Diversity, Equity, Belonging and Inclusion

How women can overcome the accounting partnership barrier

7 min read
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Over half of accounting professionals are women. However, they are significantly underrepresented in partnership positions, especially in larger accounting firms. BIPOC women are even less likely to be partners. The field has recognized this disparity in public accounting firms worldwide for at least 20 years now, but there are still more male partners than women. So why do CPA firms still have more male partners than female partners, and how can women overcome the accounting partnership barrier?

What percentage of accounting partners are women?

In the United States, women accounted for about 57 percent of accountants and auditors in 2023. What’s more, women outnumber men in associate's, bachelor's, master's, and doctorate accounting programs: in 2020, about 54 percent of graduates with Master of Accountancy degrees were female, while 67 percent of doctoral graduates were women. Given the number of women enrolled in college accounting programs, it seems likely that women will continue to have over half of the available accounting positions in the near future. 

About 50 percent of new hires in the accounting field are female, so women are entering the profession at about the same rate as men. But still, when you look at the percentage of female accounting partners versus males, public accounting firms have far more partners who are men than women. In fact, according to recent reports, 61 percent of partners in CPA firms identify as male, while only 39 percent identify as female. And at firms with more than 100 CPAs, women only account for 21 percent of partners. (The opposite is true for smaller firms, though. About 43 percent of the partners in firms with two to 10 CPAs are women.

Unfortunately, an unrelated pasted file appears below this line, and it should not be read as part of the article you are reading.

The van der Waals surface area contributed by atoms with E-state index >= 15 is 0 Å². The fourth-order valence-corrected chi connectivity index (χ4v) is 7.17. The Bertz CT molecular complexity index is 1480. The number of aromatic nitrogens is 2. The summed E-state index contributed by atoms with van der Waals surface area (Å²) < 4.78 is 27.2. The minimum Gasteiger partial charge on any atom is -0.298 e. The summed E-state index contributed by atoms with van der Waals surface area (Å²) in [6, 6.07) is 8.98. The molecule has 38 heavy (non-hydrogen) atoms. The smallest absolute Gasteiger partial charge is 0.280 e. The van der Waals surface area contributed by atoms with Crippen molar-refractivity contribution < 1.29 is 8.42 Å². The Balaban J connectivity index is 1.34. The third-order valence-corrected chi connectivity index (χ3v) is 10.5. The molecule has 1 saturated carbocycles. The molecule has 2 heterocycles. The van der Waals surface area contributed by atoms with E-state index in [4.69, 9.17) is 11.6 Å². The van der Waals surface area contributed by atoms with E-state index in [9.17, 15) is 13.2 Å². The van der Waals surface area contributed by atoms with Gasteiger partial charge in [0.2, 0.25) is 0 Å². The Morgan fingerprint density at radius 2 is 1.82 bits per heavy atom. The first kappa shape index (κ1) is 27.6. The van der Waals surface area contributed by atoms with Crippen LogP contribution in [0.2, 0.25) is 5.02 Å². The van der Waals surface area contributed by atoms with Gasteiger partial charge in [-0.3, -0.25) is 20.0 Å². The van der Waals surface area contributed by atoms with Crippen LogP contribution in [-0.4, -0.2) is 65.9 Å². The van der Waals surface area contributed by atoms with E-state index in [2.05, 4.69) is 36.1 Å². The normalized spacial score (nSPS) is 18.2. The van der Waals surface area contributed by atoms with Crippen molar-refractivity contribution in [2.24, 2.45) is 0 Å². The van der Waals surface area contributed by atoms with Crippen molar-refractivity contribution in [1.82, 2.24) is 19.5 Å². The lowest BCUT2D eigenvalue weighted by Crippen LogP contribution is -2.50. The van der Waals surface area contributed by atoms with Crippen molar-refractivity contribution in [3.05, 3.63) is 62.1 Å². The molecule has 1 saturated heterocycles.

Why are fewer accounting partners women? 

Although studies have pointed out persistent issues with gender equity in accounting leadership, it’s challenging to determine the exact reason. However, researchers suggest that the disparities could include a range of reasons. For example, women can lack opportunities to acquire the specialized leadership skills to make partner. Other women leave CPA firms earlier than men or choose not to pursue leadership positions because the long work hours might pull them away from their families. 

And finally, women are more likely to take “post-senior” management positions instead of partnerships. 

Women in post-senior manager positions 

Recent reports indicate that "post-senior manager" roles within CPA firms may affect the percentage of female partnership promotions. These "step beyond" senior management roles, such as "Director," do not grant equity in the form; instead, they are employee-type roles. Specifically, partners have a direct financial stake in a firm. They also have voting rights and participate in planning strategies for the firm’s future. In other words, partnership positions have high risk-to-reward ratios. On the other hand, director positions may require high levels of expertise and may have good salaries, but directors are salaried staff.